WASHINGTON, D.C. – The House of Representatives passed an amendment sponsored by Congressman Thomas Massie, Congresswoman Zoe Lofgren (D-CA), and Congresswoman Anna Eshoo (D-CA) that would allow the General Services Administration (GSA) to construct, install, and operate electric vehicle (EV) charging stations for private vehicle use at federal facilities at no cost to the taxpayer. The amendment, which Congressman Massie modeled after a bill written by Congresswoman Lofgren, is part of the Surface Transportation Reauthorization & Reform Act of 2015, which authorizes funds for the Highway Trust Fund for six years.

"In 2012, Congress passed legislation to allow electric vehicle recharging at the U.S. Capitol for congressmen and their staff for a fee, but neglected to extend this authority to other federal agencies and employees. Our amendment would correct this disparity," said Rep. Massie, who serves on both the House Transportation and Infrastructure Committee and the Science, Space, and Technology Committee. 

"I first learned of this issue after a constituent wrote me a letter last year," said Rep. Lofgren, who introduced the EV-COMUTE Act that served as template for this amendment. "In it, he said he was ‘surprised and dismayed’ that it is illegal for federal facilities to provide electric vehicle charging stations for the public or their employees, even at no cost to taxpayers. My family has an electric car and I know they are an important part of improving efficiency and reducing our dependence on fossil fuels. As this amendment was adopted on the House floor today, it served as a powerful reminder of the role citizens play in generating new ideas and legislation.”

“The EV-COMUTE Act replicates a successful clean energy initiative in place at the U.S. Capitol and expands it to federal agencies nationwide, allowing commuters to plug in their electric vehicles at work for a small fee,” said Rep. Eshoo, who also introduced the original EV-COMUTE legislation. “As the nation’s largest employer, the federal government should lead by example in offering workplace charging. Silicon Valley is home to thousands of electric vehicle owners, yet the more than 5,000 federal employees in my congressional district have no access to charging facilities at work because of a quirk in existing law. This legislation is a small but commonsense step in our global battle against climate change and will help keep the U.S. a leader in clean energy deployment.”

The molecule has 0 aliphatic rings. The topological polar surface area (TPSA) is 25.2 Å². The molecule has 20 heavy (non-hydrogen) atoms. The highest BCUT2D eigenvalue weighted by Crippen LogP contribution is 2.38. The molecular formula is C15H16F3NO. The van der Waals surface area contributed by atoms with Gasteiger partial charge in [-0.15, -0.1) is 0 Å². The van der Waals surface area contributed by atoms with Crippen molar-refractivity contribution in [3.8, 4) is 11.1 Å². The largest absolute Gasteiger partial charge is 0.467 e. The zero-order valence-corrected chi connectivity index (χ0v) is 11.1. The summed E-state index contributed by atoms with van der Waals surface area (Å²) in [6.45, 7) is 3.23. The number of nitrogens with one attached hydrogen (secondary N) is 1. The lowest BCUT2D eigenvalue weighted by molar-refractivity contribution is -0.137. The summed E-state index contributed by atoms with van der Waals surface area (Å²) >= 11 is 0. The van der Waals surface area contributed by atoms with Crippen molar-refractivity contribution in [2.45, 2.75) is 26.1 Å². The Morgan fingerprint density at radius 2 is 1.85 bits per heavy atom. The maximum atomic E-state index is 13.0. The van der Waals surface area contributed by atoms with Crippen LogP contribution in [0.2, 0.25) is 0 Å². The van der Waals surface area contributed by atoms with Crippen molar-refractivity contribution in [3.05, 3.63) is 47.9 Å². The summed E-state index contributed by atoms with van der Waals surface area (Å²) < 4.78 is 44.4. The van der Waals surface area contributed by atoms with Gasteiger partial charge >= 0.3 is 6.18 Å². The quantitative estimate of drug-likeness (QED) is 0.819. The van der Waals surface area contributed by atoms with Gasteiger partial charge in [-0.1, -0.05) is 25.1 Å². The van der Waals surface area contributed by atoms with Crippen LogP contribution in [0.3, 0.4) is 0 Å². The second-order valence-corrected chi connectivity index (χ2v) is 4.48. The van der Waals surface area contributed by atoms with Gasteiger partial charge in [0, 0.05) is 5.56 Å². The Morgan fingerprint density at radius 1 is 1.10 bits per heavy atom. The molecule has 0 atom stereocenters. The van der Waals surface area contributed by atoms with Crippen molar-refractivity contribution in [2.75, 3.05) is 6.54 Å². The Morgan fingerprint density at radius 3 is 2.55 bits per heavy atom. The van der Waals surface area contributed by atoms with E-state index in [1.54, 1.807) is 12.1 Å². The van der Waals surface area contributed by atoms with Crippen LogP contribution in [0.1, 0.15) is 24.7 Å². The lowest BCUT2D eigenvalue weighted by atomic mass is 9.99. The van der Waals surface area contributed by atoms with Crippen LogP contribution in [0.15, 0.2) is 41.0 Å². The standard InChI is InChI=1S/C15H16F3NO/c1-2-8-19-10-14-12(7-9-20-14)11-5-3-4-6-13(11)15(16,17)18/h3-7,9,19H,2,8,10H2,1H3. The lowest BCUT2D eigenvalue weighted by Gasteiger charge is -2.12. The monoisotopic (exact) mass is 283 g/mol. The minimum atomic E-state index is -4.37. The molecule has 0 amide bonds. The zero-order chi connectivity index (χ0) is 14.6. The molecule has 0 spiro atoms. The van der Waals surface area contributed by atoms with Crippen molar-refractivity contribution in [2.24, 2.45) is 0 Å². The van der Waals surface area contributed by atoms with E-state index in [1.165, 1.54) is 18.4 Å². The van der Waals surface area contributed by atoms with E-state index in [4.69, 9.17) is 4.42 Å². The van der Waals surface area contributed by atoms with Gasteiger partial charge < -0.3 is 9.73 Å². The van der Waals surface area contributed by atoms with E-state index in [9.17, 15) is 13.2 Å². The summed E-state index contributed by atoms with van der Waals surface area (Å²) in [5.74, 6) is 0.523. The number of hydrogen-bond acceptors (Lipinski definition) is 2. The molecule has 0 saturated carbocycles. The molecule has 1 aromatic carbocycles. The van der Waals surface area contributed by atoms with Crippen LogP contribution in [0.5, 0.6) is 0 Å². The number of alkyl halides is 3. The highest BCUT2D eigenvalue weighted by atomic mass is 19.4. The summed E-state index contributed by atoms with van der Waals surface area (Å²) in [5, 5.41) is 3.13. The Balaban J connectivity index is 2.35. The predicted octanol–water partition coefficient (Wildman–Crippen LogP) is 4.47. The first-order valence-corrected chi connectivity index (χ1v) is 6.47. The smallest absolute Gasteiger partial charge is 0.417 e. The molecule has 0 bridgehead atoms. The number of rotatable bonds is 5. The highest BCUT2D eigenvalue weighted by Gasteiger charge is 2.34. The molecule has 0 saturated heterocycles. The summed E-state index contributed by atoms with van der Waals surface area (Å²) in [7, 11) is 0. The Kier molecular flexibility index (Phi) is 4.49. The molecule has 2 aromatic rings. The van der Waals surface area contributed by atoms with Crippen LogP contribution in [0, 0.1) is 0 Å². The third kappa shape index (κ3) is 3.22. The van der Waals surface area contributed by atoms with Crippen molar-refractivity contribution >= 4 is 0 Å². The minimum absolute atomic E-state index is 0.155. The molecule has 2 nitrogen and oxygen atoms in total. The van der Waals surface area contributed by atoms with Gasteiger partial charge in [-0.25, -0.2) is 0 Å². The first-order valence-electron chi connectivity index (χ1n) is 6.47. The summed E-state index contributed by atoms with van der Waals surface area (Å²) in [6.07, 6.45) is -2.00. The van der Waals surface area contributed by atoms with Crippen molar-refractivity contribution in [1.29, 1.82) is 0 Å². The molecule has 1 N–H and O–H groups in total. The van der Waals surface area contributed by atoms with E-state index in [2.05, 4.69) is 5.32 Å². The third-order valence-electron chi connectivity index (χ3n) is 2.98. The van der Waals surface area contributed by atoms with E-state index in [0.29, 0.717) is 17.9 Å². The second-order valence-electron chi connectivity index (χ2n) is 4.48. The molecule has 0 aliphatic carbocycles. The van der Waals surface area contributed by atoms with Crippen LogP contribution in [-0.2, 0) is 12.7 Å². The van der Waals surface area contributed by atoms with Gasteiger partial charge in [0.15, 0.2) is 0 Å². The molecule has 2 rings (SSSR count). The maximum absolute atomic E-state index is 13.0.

"In my personal and public life, I consistently support an all-of-the-above energy strategy for the United States,” concluded Rep. Massie, an MIT graduate who drives an electric car daily in Washington, D.C. “I'm proud to sponsor this amendment because it will expand transportation options for many Americans at no cost to taxpayers."

The Massie-Lofgren-Eshoo amendment is modeled after the EV-COMUTE Act (H.R. 3509), which was introduced by Congresswoman Zoe Lofgren, Congressman Thomas Massie, Congresswoman Anna Eshoo, and Congressman Rob Woodall (R-GA). This bill was written to provide federal workers with flexibility in their commute by enabling federal agencies to construct power charging stations for employees with electric vehicles. The cost of installing and operating the charging stations will be fully covered by fees paid by employees who use the stations. 

The Massie-Lofgren-Eshoo amendment was adopted on November 3rd, 2015. 


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PRESS RELEASE: U.S. Representatives Massie and Pingree Reintroduce Milk Freedom Legislation

2015/09/18

For Immediate Release   Lorenz.Isidro@mail.house.gov
Friday, September 18, 2015   (202) 225-3465  
 

PRESS RELEASE: U.S. Representatives Massie and Pingree Reintroduce Milk Freedom Legislation

 

 

WASHINGTON, DC – U.S. Representatives Thomas Massie (R–KY), Chellie Pingree (D–ME), and a bipartisan coalition of 16 other lawmakers have reintroduced legislation to improve consumer food choices and to protect local farmers from federal interference. The two bills – the Milk Freedom of Act of 2015 (H.R. 3563) and the Interstate Milk Freedom Act of 2015 (H.R. 3564) – are the newest in a series of “food and farm freedom” initiatives the lawmaking duo have championed this year, following the Industrial Hemp Act of 2015 (H.R. 525) and the PRIME Act (H.R. 3187).

“These bills would make it easier for families to buy wholesome milk directly from farmers by reversing the criminalization of dairy farmers who offer raw milk,” said Rep. Massie. “The federal government should not punish farmers for providing customers the foods they want, and states should be free to set their own laws regulating food safety.”

"A lot of people want to buy fresh, unpasteurized milk and regulations shouldn't get between them and a farmer who wants to sell it,” said Rep. Pingree. "It just doesn't make sense to spend money cracking down on small, local farmers who are producing natural, raw milk and I think the enforcement of raw milk regulations has been overzealous and needs to be reined in." 

"Raw milk is the only food banned in interstate commerce," said Pete Kennedy, President of the Farm-to-Consumer Legal Defense Fund. "Congratulations to Representatives Massie and Pingree for starting the process of repealing a regulation that thousands of otherwise law abiding citizens violate every week in this country."